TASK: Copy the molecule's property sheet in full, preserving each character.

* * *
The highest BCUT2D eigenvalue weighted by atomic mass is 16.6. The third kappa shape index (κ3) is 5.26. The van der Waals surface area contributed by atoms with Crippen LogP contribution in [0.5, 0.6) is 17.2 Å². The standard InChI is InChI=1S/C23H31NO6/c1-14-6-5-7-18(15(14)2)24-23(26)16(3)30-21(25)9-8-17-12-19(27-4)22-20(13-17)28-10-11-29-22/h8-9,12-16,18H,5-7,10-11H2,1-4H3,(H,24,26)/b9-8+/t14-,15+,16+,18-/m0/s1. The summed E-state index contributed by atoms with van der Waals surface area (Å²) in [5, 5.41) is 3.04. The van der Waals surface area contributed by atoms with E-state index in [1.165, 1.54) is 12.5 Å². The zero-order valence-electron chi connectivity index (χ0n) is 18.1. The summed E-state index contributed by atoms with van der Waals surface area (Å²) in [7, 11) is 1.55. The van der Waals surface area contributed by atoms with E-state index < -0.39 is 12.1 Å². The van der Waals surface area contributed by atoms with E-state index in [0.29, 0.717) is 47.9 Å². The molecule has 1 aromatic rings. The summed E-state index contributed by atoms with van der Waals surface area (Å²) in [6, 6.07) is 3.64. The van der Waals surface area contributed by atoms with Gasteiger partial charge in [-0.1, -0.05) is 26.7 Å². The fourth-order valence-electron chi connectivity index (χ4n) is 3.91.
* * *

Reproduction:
The highest BCUT2D eigenvalue weighted by atomic mass is 16.6. The third kappa shape index (κ3) is 5.26. The van der Waals surface area contributed by atoms with Crippen LogP contribution in [0.5, 0.6) is 17.2 Å². The standard InChI is InChI=1S/C23H31NO6/c1-14-6-5-7-18(15(14)2)24-23(26)16(3)30-21(25)9-8-17-12-19(27-4)22-20(13-17)28-10-11-29-22/h8-9,12-16,18H,5-7,10-11H2,1-4H3,(H,24,26)/b9-8+/t14-,15+,16+,18-/m0/s1. The summed E-state index contributed by atoms with van der Waals surface area (Å²) in [5, 5.41) is 3.04. The van der Waals surface area contributed by atoms with E-state index in [1.165, 1.54) is 12.5 Å². The zero-order valence-electron chi connectivity index (χ0n) is 18.1. The summed E-state index contributed by atoms with van der Waals surface area (Å²) in [7, 11) is 1.55. The van der Waals surface area contributed by atoms with E-state index < -0.39 is 12.1 Å². The van der Waals surface area contributed by atoms with E-state index in [0.29, 0.717) is 47.9 Å². The molecule has 1 aromatic rings. The summed E-state index contributed by atoms with van der Waals surface area (Å²) in [6, 6.07) is 3.64. The van der Waals surface area contributed by atoms with Gasteiger partial charge in [-0.1, -0.05) is 26.7 Å². The fourth-order valence-electron chi connectivity index (χ4n) is 3.91.